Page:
Professor Barale is a specialist in the legal aspects of doing business in China. In practice for more than 25 years, she has advised foreign companies on direct investments, mergers and acquisitions, as well as technology licensing, engineering and construction projects, distribution and retailing operations, and the protection of intellectual property rights in China. Ms. Barale started her career in Hong Kong with Coudert Brothers, then moved to their Beijing office in 1993, where she worked through July 1989. She then spent the next four years in the firms Washington, D.C. office, working with US-based clients on their China projects. In 1993, she joined the Frankfurt office of Freshfields Bruckhaus Deringer, where she advised European companies on their China projects through the firm’s London, Paris and Frankfurt offices. In 1996, she moved back to Hong Kong as a partner in the firm, traveling frequently to the Beijing and Shanghai offices. She retired from Freshfields Bruckhaus Deringer at the end of 2006. During her years in China, Ms. Barale took an active role in the American Chamber of Commerce in the People’s Republic of China, especially in promoting its recognition by the PRC government. In 1989, she was elected President of AmCham China. In Hong Kong, Ms. Barale continued to be active in the American Chamber of Commerce, first as chair of the China Business Committee, then as a member of the board of governors. In 2004, she was elected as Chair to lead the American Chamber in Hong Kong. In 2005, Ms. Barale chaired the AmCham Charitable Foundation. Ms. Barale has advised on a wide variety of China projects ranging from cars and chemical plants to pharmaceuticals and franchising. She has also advised multinational corporations on the restructuring of joint ventures and the expansion of operations in China.
Carol Benedict (B.A. University of California at Santa Cruz 1980; M.A. Stanford University 1985; Ph.D. Stanford 1992) is the Dr. Sun Yat-Sen Chair in the Edmund Walsh School of Foreign Service and the Department of History, Georgetown University. She teaches courses on the Republic of China (Taiwan), modern China, and global history. Her research focuses on the social and cultural history of nineteenth- and twentieth-century China with a particular focus on the social history of medicine and disease, women and gender history, and the history of Chinese consumer culture. Benedict’s publications include Bubonic Plague in Nineteenth-Century China (Stanford, 1996) and Golden-Silk Smoke: A History of Tobacco in China, 1550-2010 (University of California 2011). Golden-Silk Smoke was awarded the American Historical Association’s 2011 John K. Fairbank Prize in East Asian History. The book was also a finalist (one of two) for the 2013 Southeast Conference of the Association for Asian Studies book prize.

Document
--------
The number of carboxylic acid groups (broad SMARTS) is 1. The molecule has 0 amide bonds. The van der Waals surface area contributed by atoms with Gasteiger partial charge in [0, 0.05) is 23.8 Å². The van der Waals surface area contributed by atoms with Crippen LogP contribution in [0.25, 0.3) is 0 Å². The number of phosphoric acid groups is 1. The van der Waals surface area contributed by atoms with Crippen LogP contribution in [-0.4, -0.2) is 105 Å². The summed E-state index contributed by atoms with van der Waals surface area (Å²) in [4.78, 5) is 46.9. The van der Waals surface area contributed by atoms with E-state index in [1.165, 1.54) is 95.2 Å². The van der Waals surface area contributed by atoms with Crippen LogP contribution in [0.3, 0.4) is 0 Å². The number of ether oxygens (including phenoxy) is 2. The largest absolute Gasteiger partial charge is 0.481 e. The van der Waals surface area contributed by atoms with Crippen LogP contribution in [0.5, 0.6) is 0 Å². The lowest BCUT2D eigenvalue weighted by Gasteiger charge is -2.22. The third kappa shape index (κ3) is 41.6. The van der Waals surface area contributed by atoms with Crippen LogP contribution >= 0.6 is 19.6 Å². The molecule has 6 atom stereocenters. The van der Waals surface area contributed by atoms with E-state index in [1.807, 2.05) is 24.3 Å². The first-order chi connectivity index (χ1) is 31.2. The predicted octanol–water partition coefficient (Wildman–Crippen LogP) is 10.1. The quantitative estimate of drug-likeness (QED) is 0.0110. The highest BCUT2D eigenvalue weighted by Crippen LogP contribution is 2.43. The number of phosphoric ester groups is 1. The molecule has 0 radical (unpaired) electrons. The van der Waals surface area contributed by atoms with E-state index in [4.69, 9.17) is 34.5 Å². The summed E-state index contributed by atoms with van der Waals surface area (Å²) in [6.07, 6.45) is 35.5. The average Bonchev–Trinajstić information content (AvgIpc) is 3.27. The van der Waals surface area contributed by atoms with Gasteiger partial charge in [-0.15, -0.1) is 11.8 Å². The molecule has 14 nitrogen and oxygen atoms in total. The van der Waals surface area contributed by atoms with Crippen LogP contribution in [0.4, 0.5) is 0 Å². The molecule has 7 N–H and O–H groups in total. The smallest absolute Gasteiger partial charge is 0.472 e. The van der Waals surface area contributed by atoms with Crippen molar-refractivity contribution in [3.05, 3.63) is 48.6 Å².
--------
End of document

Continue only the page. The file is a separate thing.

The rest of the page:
Professor Benedict served as Chair of the Georgetown Department of History from 2012 to 2016. In 2013, she received the Georgetown University Distinguished Achievement in Research Award and in 2005, she was a recipient of the Georgetown College Dean’s Award for Excellence in Teaching.
Professor Dinh successfully argued Nevada v. Hibbs, before the Supreme Court on behalf of the U.S. government. Dinh also served as U.S. Assistant Attorney General for Legal Policy from 2001 to 2003. During his time at the Department of Justice, Dinh played a key role in developing legal policy initiatives to combat terrorism—namely, the USA Patriot Act. Dinh also represented the Department of Justice in selecting and confirming federal judges, contributing to the appointment of 100 district judges and 23 appellate judges during his tenure.
Professor Dinh is also the Founding Partner of Bancroft PLLC and serves on the Board of Directors of Twenty-First Century Fox, Revlon, Inc., and LPL Financial Holdings, Inc.
Dinh graduated magna cum laude from Harvard College and Harvard Law School, where he was a Class Marshal and an Olin Research Fellow in Law and Economics. He clerked for D.C. Circuit Judge Laurence H. Silberman and U.S. Supreme Court Justice Sandra Day O’Connor.
Professor Feinerman joined the Law Center faculty as a visiting professor for the 1985-86 academic year. Immediately after law school he studied in the People’s Republic of China. Subsequently, he joined the New York firm of Davis Polk & Wardwell as a corporate associate. During 1982-83, Professor Feinerman was Fulbright Lecturer on Law at Peking University. In 1986, he was a Fulbright researcher in Japan. In 1989, he was awarded a MacArthur Foundation fellowship to study China’s practice of international law. During the 1992-93 academic year, he was a Fellow at the Woodrow Wilson International Center for Scholars. From 1993-95, on leave from the Law Center, Professor Feinerman was the Director of the Committee on Scholarly Communication with China. Professor Feinerman served as Editor-in-Chief of the ABA’s China Law Reporter from 1986-1998. Also, Professor Feinerman was the Co-editor of The Limits of the Rule of Law in China (2001), and Co-Author of China After the WTO:What You Need to Know Now(2001).